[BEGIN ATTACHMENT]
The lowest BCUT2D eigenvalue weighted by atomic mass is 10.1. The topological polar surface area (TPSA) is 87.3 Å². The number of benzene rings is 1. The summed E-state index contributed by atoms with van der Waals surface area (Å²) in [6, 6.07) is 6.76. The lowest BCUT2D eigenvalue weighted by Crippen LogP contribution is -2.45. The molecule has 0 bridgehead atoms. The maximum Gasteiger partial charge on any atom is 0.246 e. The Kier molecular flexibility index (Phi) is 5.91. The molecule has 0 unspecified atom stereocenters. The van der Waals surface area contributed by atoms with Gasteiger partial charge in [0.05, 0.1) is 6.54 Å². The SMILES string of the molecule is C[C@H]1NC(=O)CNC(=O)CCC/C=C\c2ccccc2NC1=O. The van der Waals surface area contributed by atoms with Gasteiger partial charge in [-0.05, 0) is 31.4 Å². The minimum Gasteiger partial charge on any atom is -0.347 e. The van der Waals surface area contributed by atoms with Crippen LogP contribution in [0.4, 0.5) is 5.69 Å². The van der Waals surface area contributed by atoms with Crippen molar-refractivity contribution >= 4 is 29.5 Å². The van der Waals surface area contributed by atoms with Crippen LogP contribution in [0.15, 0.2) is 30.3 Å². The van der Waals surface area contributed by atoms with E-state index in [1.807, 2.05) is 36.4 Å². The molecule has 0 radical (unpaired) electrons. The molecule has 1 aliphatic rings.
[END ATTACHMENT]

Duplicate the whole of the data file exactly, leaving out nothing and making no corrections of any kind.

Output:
The lowest BCUT2D eigenvalue weighted by atomic mass is 10.1. The topological polar surface area (TPSA) is 87.3 Å². The number of benzene rings is 1. The summed E-state index contributed by atoms with van der Waals surface area (Å²) in [6, 6.07) is 6.76. The lowest BCUT2D eigenvalue weighted by Crippen LogP contribution is -2.45. The molecule has 0 bridgehead atoms. The maximum Gasteiger partial charge on any atom is 0.246 e. The Kier molecular flexibility index (Phi) is 5.91. The molecule has 0 unspecified atom stereocenters. The van der Waals surface area contributed by atoms with Gasteiger partial charge in [0.05, 0.1) is 6.54 Å². The SMILES string of the molecule is C[C@H]1NC(=O)CNC(=O)CCC/C=C\c2ccccc2NC1=O. The van der Waals surface area contributed by atoms with Gasteiger partial charge in [-0.05, 0) is 31.4 Å². The minimum Gasteiger partial charge on any atom is -0.347 e. The van der Waals surface area contributed by atoms with Crippen LogP contribution in [0.4, 0.5) is 5.69 Å². The van der Waals surface area contributed by atoms with Crippen molar-refractivity contribution >= 4 is 29.5 Å². The van der Waals surface area contributed by atoms with Crippen LogP contribution in [0.15, 0.2) is 30.3 Å². The van der Waals surface area contributed by atoms with E-state index in [1.807, 2.05) is 36.4 Å². The molecule has 0 radical (unpaired) electrons. The molecule has 1 aliphatic rings.